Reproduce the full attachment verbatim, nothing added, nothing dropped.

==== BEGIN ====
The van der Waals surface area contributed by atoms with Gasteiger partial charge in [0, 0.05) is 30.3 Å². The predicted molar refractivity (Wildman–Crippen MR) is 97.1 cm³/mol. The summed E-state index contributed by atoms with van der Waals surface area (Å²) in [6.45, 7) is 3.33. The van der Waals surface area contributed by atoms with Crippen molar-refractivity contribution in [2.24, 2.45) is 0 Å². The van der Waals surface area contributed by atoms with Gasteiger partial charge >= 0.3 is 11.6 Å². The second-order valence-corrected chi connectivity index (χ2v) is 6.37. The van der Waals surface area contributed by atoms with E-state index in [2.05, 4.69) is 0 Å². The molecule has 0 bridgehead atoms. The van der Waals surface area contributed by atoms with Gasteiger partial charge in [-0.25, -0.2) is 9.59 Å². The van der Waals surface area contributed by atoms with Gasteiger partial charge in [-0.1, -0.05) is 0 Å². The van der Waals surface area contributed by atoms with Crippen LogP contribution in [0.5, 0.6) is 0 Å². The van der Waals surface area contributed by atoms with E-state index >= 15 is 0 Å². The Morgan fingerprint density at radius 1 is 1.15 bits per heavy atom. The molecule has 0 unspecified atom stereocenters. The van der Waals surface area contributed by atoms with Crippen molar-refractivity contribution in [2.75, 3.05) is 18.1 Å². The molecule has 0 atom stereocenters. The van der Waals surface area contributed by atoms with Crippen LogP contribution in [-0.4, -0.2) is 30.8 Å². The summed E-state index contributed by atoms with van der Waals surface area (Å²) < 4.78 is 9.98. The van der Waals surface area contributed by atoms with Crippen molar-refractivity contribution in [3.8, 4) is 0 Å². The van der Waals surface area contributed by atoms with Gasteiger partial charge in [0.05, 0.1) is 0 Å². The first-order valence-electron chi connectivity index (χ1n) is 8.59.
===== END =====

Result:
The van der Waals surface area contributed by atoms with Gasteiger partial charge in [0, 0.05) is 30.3 Å². The predicted molar refractivity (Wildman–Crippen MR) is 97.1 cm³/mol. The summed E-state index contributed by atoms with van der Waals surface area (Å²) in [6.45, 7) is 3.33. The van der Waals surface area contributed by atoms with Crippen molar-refractivity contribution in [2.24, 2.45) is 0 Å². The van der Waals surface area contributed by atoms with Gasteiger partial charge >= 0.3 is 11.6 Å². The second-order valence-corrected chi connectivity index (χ2v) is 6.37. The van der Waals surface area contributed by atoms with E-state index in [2.05, 4.69) is 0 Å². The molecule has 0 bridgehead atoms. The van der Waals surface area contributed by atoms with Gasteiger partial charge in [-0.25, -0.2) is 9.59 Å². The van der Waals surface area contributed by atoms with Gasteiger partial charge in [-0.1, -0.05) is 0 Å². The van der Waals surface area contributed by atoms with Crippen LogP contribution in [0.5, 0.6) is 0 Å². The van der Waals surface area contributed by atoms with E-state index >= 15 is 0 Å². The Morgan fingerprint density at radius 1 is 1.15 bits per heavy atom. The molecule has 0 unspecified atom stereocenters. The van der Waals surface area contributed by atoms with Crippen molar-refractivity contribution in [2.75, 3.05) is 18.1 Å². The molecule has 0 atom stereocenters. The van der Waals surface area contributed by atoms with Crippen LogP contribution in [-0.4, -0.2) is 30.8 Å². The summed E-state index contributed by atoms with van der Waals surface area (Å²) < 4.78 is 9.98. The van der Waals surface area contributed by atoms with Crippen molar-refractivity contribution in [3.8, 4) is 0 Å². The van der Waals surface area contributed by atoms with Gasteiger partial charge in [0.05, 0.1) is 0 Å². The first-order valence-electron chi connectivity index (χ1n) is 8.59.